Vision for cone detection
Tyler Folsom November 2, 2012
The Arduino processor is not really suitable for vision, but it might be possible. Imaging could be based on a web cam streaming video over USB to an Arduino Mega ADK. A 320×240 RGB image at 25 frames per second is a about 5.8 million bytes per second, and the Arduino clock speed is only 16 MHz. Arduino has 248 KB of available memory. If only a 128×128 monocular region of interest (ROI) is stored, storage required per image is 16.4 KB. Every second or third frame might be acquired, with acquisition alternating with processing.
TI Tiva, Digilent chipkit Max 32, Raspberry Pi or a smart phone may be a more sensible vision platform. The discussion below is about optimizing the vision system to run on a slow processor with limited memory. Arduino has no operating system, so does not support OpenCV. Development can be done on a desktop, then the source code can be adapted to run on the microcontroller.
RGB to mono image transformation
Transform from a color image to a black and white image that is optimized to reveal cones. One way to do this is to transform from RGB to HSV (Hue, Saturation, Value) aka HSI (Hue, Saturation, Intensity), and discard the saturation and value. A more sophisticated way is to analyze images of cones and find their color range.
Method: For a collection of images, manually find the trapezoid defining the cone in each. Calculate center, size, and orientation of cone.
Transform images to HSI. Write a program that reads an image and the cone trapezoid. The program should calculate the mean pixel value within the cone, the mean pixel value for the background, and the standard deviations. These should be computed for each of the three H, S and I planes.
For each of H, S and I, compute the pixel range in which Cone is more likely than background. Compute P(p | C) and P(p |B). This is the probability that a pixel is within the determined range, given that the pixel is in the cone region, and the probability that a pixel is within the determined range, given that the pixel is in the background region.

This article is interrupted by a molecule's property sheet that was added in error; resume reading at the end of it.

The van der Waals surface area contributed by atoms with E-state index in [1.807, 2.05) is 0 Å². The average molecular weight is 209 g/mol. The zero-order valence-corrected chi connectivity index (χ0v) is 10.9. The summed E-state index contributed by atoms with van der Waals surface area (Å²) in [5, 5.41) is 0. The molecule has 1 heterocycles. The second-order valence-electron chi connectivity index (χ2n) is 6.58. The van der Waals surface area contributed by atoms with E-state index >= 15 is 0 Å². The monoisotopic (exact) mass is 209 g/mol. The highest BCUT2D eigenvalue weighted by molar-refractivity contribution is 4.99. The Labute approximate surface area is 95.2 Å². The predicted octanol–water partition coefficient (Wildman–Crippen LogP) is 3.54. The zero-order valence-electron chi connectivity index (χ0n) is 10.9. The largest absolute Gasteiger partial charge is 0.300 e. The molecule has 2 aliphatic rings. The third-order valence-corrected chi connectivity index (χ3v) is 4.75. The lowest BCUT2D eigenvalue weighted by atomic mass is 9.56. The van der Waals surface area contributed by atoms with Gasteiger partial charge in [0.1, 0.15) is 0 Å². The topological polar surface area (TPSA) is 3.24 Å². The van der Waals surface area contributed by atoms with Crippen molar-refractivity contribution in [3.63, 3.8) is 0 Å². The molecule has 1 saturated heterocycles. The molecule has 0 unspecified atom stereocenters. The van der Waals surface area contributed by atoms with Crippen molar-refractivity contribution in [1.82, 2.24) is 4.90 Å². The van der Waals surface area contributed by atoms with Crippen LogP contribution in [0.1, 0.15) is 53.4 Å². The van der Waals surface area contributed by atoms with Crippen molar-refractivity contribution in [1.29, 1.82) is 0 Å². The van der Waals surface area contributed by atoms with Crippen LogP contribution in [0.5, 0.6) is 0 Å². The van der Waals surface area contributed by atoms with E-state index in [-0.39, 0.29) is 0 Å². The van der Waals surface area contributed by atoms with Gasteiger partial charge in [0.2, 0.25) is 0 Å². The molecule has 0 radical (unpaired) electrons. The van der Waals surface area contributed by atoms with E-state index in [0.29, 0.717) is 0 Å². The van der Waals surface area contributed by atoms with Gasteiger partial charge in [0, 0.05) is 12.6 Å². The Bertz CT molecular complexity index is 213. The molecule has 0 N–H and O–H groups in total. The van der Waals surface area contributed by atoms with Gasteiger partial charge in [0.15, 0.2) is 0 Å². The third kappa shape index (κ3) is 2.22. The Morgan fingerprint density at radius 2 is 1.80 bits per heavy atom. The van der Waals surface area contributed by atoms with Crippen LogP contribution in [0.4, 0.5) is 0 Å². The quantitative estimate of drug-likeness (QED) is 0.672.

Bayes formula says P(C | p) = P(p | C) P(p) / P(C)
P(p) = total number of pixels in the determined range / total number of pixels
P(C) = area of Cone / area of ROI
Thus within each of H, S, and I we assess the ability of a value range to predict a cone. For example, we might have P(pH) = P(10 < hue < 26) = 0.09
Chance of cone = P(C) = 0.12
P(10 < hue < 26 | C) = 0.78
P(C | 10 < hue < 26) = 0.78 * 0.09 / 0.12 = 0.585
Similarly, we might find
P(C | 58 < intensity < 183) = 0.36
P(C | 97 < saturation < 205) = 0.15
Since P(C | pS) is only slightly bigger than chance, saturation provides almost no information, and can be discarded. Hue has about twice the predictive power of intensity. Thus we might create a ConeTone monocular image from (2*hue + intensity) / 3.
We would then go through the same exercise and determine if there is a range of ConeTone that produces a better prediction than P(C | pH). If not, stick with hue, or come up with a nonlinear way ofcombining hue and intensity. You might want to transform the images so that both pH and pI have the same range and mean.
Cone position prediction
The position of the robot is known, and the position of the next cone is known. There is some inaccuracy in both estimated positions; the job of vision is to refine the estimate of cone location. We can arbitrarily set the altitude of the robot to zero. If we have map information that shows the expected difference in altitude at the cone location, we can set the Z cone location; otherwise set cone Z to 0 or its last estimated value.
The robot location and attitude may not match those of the camera. For simplicity, assume that the camera is located at the center of the robot and pointed the same direction. In the world frame of reference, let the camera be at (X1w, Y1w, Z1w) and the cone at (X2w, Y2w, Z2w) where distances are in meters, X is east, Y is north, and Z is up. Note that this differs from much of the computer graphics literature, which often assigns Z to depth.
Distance to the cone = d = Sqrt((X1w-X2w)2 + (Y1w-Y2w)2 + (Z1w-Z2w)2)
In the camera frame of reference, the center of the lens is located at (0,0,0) and the axes are aligned with the camera, with the vehicle pointing in the X direction. The camera axis is (x, 0, 0) and the image is projected to the yz plane with the y axis pointing left and z axis up. Let the rotation of the robot/camera relative to the world be (a, b, c) = (roll, pitch, yaw). When the world is rotated to align with the camera, a point on the camera axis goes to world points (X3w, Y3w, Z3w) by
|X3w| |1 0 0 | |cos(b) 0 sin(b)| |cos(c) -sin(c) 0| |x|
|Y3w| = |0 cos(a) -sin(a)| | 0 1 0 | |sin(c) cos(c) 0| |0|
|Z3w| |0 sin(a) cos(a)| |-sin(b) 0 cos(b)| | 0 0 1| |0|
Thus the center of the image is the ray